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After death of his mother, Florida State Seminoles' Michael Harris handles his business

Michael Harris, intercepting a pass against Clemson, has continued working hard after his mother died of a stroke on the day of the season opener.

Associated Press

Michael Harris, intercepting a pass against Clemson, has continued working hard after his mother died of a stroke on the day of the season opener.

TALLAHASSEE — No matter where he may be, no matter what he may be doing at the time, Florida State junior cornerback Michael Harris hears his mother's voice:

"Handle your business," Gwendolyn Harris would say.

Over and over, down through the years, she'd repeat those three little words.

"Handle your business."

It's the mantra Harris followed to mature quickly when he moved from Miami to Torrance, Calif., to attend junior college. It's the mantra that allowed him to transition seamlessly from an option quarterback to a new position at El Camino College.

And it's the mantra that helped him to develop the inner strength to continue working hard in the classroom and the football field even after tragedy — his mother's death the day of FSU's season opener.

"I got a lot of support from my teammates and academic staff and coaches," he said. "Everybody rallied behind me. I just knew they had my back and would continue to keep me pushing. And I know this is something my mom wanted me to do so that motivates me each and every day."


Ask FSU coach Jimbo Fisher about Harris, 21, and he'll breathlessly go on and on about his instincts, fundamentals and passion.

Though primarily used as a nickel back, a role that will expand this weekend as the Seminoles (7-3, 5-2 ACC) travel to Maryland (7-3, 4-2) for a game each must win to have a shot at the league's Atlantic Division title, Harris has put together quite the highlight reel.

"Coach (Mark) Stoops has a great scheme to put me in a position to make plays on the ball, and I just do my part," the unassuming Harris said of FSU's defensive coordinator.

Last week against Clemson, he corralled a ball deflected by linebacker Kendall Smith to stop a drive in the waning seconds of the first half.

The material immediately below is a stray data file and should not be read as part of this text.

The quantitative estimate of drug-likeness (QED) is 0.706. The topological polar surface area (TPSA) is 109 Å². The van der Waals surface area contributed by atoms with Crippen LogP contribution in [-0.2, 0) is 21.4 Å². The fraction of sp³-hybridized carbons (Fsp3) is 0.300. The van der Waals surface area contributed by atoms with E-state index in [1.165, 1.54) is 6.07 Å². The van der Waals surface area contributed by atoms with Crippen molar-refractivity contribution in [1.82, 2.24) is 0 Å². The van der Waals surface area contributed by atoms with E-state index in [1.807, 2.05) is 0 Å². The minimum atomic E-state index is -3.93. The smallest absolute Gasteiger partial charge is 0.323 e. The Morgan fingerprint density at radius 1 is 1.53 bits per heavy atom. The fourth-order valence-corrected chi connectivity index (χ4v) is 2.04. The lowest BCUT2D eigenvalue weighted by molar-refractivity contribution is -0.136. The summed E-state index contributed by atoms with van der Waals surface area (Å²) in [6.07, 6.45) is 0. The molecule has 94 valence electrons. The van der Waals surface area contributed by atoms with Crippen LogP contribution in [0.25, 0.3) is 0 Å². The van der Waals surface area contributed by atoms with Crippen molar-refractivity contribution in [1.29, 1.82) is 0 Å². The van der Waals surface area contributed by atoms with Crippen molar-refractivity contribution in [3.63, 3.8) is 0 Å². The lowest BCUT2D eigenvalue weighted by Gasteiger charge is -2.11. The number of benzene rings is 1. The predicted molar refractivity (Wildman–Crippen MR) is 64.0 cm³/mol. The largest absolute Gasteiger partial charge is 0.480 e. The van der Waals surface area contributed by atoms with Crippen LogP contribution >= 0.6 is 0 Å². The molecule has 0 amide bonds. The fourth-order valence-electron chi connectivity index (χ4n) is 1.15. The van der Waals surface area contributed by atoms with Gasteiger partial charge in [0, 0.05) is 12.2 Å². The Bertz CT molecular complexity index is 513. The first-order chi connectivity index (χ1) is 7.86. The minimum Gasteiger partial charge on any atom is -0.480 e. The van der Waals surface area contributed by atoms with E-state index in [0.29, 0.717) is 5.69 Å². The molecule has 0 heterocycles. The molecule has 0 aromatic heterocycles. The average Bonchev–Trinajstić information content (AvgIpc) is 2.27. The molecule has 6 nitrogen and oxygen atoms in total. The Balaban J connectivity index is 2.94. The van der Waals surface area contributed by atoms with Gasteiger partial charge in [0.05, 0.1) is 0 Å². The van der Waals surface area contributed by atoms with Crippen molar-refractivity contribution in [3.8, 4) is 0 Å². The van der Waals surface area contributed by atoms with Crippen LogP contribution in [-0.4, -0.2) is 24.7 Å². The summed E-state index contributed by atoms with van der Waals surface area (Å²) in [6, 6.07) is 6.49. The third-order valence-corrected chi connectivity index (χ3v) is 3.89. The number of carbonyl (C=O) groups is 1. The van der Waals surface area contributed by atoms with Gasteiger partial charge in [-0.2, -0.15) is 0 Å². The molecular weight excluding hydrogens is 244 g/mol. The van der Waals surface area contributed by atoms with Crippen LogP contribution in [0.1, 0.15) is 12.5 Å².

"We have to get Mike on the field; he's doing too good a job," Fisher said. "And Mike's a tough guy, now."

Not just physically.


Harris didn't qualify academically coming out of South Miami High, but he had the singularity of purpose not to abandon his dream. He started attending a second-chance camp run by David Silveira, who has helped shepherd countless youngsters back on the road to college.

"He's a kid who works hard," Silveira said. "He just understands what he's got to do to succeed. It's the way he was brought up."

When Harris earned an opportunity at El Camino, where Silveira had sent several players before, including former FSU receiver Corey Surrency, his mother told him it was a "business trip."

That meant he better not get too comfortable. He had to handle his business — all of it — and that meant studying, paying his bills, shopping for groceries and improving on the football field.

"Being across the United States in California, I had to take a lot more responsibility and I had to take care of my own," he said.


Gwendolyn Harris had her first stroke when Michael and his youngest brother, Anthony, were on a football field playing Pop Warner ball. But she showed her children a quiet strength and fought through her health problems.

On the day of the Seminoles' opener, she had excitedly phoned Michael and Anthony, 20, a freshman defensive back at Mt. San Antonio College in California who was readying for a game, to remind them both — as if they needed it — to handle their business. She couldn't go to Tallahassee on Sept. 4, but she planned to watch the Samford game at a sports bar. She had never seen Michael play a college game.

"When she walked in and saw the TV she said, 'I can't wait to see my boy get his interception,' " said his sister, Vashanta Harris, 31, the oldest of four siblings.

Harris did in fact have an interception in the game.

His mother, a football fanatic who would read every story that mentioned her sons "like 20,000 times a day," her daughter said, never saw the play. By 12:10, just a few minutes after the opening kickoff, she was on the way to the hospital with another stroke and died later that day. She was 52.


Instead of frantically racing home or inconsolably sequestering himself in his room, Harris continued to go to his class that next week. He continued to hit the practice field to prepare for the Seminoles' game at Oklahoma as he knew his mother would expect.

He handled his business.

"One thing my mom instilled in all of us is that things are going to come at you from different angles but you put one foot in front of the other and do what you have to do," Vashanta Harris said. "Michael has that inner strength (to do that). That's something I admire. That's something I look at and it gives me strength."

Brian Landman can be reached at or (813) 226-3347.

After death of his mother, Florida State Seminoles' Michael Harris handles his business 11/18/10 [Last modified: Friday, November 19, 2010 12:07am]
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